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Ace 1200CR Street Special ridden

Published: 10 May 2013

Updated: 20 November 2014

It’s a café racer, the acceptable face of Harley Sportster ownership, a two-wheeled AC Cobra and an exclusive limited edition. It’s also a celebration of 75 years of Britain’s most famous transport café and expensive. This café racer is a lot of things to a lot of people, but crucially, it’s fun.

The Ace 1200CR Street Special was built by Krazy Horse in collaboration with Ace Café London’s Stonebridge Motor Company. It is the first of what both Krazy Horse boss, Paul Beamish, and Ace Café managing director, Mark Wilsmore, hope will be a limited run of V-twins – their idea of the ideal, modernised take on the original street racer.

The Harley Sportster-based café racer isn’t the rare beast it once was, even in the UK. While they’re not on every corner, a handful of bike builders have had the idea of creating a bike with low, drop bars and rearsets around the American air-cooled twin.

The main difference between this bike and others of the ilk, is the chassis – the 1200CR uses a Norton featherbed-style twin loop chassis that has been created specifically for the Sportster motor.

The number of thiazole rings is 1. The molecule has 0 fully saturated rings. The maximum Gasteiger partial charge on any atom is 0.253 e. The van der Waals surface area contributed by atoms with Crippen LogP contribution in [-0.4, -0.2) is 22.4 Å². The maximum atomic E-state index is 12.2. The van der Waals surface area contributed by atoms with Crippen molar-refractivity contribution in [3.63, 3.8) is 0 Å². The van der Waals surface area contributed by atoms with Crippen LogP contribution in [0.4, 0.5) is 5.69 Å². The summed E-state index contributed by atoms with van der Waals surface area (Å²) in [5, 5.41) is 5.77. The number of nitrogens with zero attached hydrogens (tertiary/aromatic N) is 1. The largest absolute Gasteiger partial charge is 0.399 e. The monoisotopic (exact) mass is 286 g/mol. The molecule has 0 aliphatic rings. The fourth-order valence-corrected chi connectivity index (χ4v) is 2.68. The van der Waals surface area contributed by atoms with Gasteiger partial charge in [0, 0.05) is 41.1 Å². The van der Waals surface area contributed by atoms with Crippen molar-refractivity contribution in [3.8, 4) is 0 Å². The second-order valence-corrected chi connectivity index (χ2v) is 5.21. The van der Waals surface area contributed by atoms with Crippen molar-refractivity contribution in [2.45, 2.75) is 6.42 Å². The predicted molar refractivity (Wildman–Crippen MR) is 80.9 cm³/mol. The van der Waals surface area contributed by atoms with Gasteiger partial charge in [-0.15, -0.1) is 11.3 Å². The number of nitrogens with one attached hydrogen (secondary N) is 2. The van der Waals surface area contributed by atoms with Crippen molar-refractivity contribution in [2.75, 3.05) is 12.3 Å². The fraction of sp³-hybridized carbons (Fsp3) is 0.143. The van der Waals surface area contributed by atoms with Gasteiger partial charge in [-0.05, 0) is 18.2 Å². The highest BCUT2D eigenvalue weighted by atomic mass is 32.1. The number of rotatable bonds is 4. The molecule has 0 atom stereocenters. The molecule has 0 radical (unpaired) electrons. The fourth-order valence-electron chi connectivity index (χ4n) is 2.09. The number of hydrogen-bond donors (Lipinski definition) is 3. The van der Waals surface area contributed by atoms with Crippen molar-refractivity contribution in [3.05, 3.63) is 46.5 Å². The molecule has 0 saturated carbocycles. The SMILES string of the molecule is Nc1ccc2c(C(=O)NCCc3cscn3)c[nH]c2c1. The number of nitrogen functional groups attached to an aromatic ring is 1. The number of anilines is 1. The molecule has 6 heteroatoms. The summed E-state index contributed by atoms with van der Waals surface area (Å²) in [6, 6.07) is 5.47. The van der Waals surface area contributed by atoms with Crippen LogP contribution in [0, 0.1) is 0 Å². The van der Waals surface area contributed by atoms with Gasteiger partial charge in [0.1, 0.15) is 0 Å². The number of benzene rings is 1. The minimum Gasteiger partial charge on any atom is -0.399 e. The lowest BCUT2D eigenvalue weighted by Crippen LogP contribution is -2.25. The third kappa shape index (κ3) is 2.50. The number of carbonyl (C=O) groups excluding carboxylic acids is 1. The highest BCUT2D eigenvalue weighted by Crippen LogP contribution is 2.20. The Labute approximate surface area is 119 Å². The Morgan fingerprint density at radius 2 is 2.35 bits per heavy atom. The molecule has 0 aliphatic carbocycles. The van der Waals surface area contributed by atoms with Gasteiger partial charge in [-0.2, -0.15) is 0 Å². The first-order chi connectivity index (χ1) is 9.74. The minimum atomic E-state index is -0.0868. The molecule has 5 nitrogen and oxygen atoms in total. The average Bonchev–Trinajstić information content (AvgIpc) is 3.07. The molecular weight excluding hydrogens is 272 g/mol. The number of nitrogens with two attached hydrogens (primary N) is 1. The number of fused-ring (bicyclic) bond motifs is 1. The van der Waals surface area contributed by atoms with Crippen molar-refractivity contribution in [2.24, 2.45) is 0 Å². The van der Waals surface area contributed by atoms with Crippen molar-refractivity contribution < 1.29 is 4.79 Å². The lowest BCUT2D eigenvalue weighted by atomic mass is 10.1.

Ditching the low-slung Sportster chassis immediately marks this bike out as a true café racer. It has the stance; it’s lost weight, lots of it; it’s sharpened up; it’s everything the English originators of the breed were trying to do.

The big, single, S&S Super E carb, needs a bit of choke, and one prod of the starter button (above the key), brings the bike thundering into life. It’s when my hands reach to the long, chrome-plated clip-ons that my mind begins to throw up error messages.

There are four, shiny brass-coloured switches set into the clip-on tubes and there are no clues to what the four Jelly Tot-size push buttons do.

Thundering into life
As I press them, not noticing anything happen, John, Krazy Horse’s long-serving mechanic, offers help. Each bar has an indicator switch, press once for on, once for off, BMW-style.